The 'long goodbye' may take its toll on property
The world of property is as vulnerable to the concerns of Brexit as any other industry. However the impact of "the long goodbye" - as one political analyst recently dubbed the whole convoluted process - could have serious implications for Northern Ireland's property and construction industries.
Add to that the lack of agreement to re-establish a governing Assembly at Stormont for over two years now and we potentially have a perfect storm of conditions to cause a 'slow down' in some key property sectors in 2019.
The latest RICS and Ulster Bank Residential Market Survey indicates that while house sales and prices held up well in 2018, consistently outperforming the rest of the UK in terms of growth, there is an increasing concern that the first quarter of 2019 will be more challenging.
Elsewhere we have a generally difficult retail property market, with seemingly regular store closures and capital values still flat at best, anticipating the next big brand or department store demise due primarily to the exponential growth of online retailing.
This is significant, as shopping centres are generally anchored by big brands or department stores, thus undermining the investment structure of these assets. A bright spot in this sector, however, is the re-opening of Primark in Belfast after the huge fire at Bank Buildings.
The other encouraging event is the re-emergence of The Boulevard (re-named from The Outlet) at Banbridge as a major shopping destination. This follows a significant investment in adding a cinema, condensing the retail offer and adding some new openings of market-leading brands - and the true indicator of success a substantial increase in footfall in the latter part of 2018. This model of improving the customer experience by adding a leisure element is the future of retailing in shopping centres.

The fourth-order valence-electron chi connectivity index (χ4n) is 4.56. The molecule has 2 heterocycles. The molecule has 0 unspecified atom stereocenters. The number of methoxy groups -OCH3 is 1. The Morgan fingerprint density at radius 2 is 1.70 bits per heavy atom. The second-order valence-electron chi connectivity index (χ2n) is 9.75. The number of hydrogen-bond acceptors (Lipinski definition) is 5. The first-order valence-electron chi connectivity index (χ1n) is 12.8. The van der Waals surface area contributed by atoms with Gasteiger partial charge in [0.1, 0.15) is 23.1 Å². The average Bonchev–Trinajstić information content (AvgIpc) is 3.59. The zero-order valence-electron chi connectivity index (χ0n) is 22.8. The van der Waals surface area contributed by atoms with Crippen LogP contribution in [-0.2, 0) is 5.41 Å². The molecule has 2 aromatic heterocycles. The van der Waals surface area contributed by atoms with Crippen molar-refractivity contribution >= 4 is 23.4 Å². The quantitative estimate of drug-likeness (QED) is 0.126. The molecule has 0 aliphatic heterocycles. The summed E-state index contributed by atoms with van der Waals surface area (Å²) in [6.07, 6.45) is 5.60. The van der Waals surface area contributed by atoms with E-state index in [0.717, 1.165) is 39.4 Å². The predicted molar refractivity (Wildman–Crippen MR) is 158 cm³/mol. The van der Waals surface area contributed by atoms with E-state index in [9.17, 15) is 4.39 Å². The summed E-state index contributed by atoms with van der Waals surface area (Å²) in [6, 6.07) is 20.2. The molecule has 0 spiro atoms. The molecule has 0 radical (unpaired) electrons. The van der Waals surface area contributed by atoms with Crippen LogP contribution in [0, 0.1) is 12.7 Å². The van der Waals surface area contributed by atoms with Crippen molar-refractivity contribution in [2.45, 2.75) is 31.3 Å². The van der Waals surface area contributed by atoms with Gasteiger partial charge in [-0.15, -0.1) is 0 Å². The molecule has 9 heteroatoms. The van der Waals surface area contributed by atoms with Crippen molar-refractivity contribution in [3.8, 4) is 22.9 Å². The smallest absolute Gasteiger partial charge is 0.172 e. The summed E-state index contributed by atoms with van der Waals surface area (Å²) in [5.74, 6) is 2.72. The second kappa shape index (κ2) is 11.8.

The hotel sector has been undergoing something of a transformation in Belfast with a number of high profile developments improving the availability of rooms offering a more diverse choice for visitors. As expected, so many new beds coming on to the market in such a relatively short space of time has resulted in occupancy dropping below 80% for the first time in many years.
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The student accommodation sector is relatively new to Belfast but proves the theory that substantial infrastructure investment (in this case by Ulster University) is a catalyst for associated property investment.
And the office sector has also seen substantial investment over the past few years with the most recent development at Bedford Square attracting Deloitte. Rental levels for Grade A offices have now reached a level over £20/sq ft in Belfast which means investment in good quality space is now commercially viable for the first time in many years.
There is no doubt that if a Brexit deal can be reached where Northern Ireland could benefit from unrestricted access to both the EU and GB markets, the office and industrial sectors particularly would be in a strong position to become a much more attractive proposition for new investment.
The knock-on effect in other property sectors would be significant, providing substantial new investment in a region that needs it.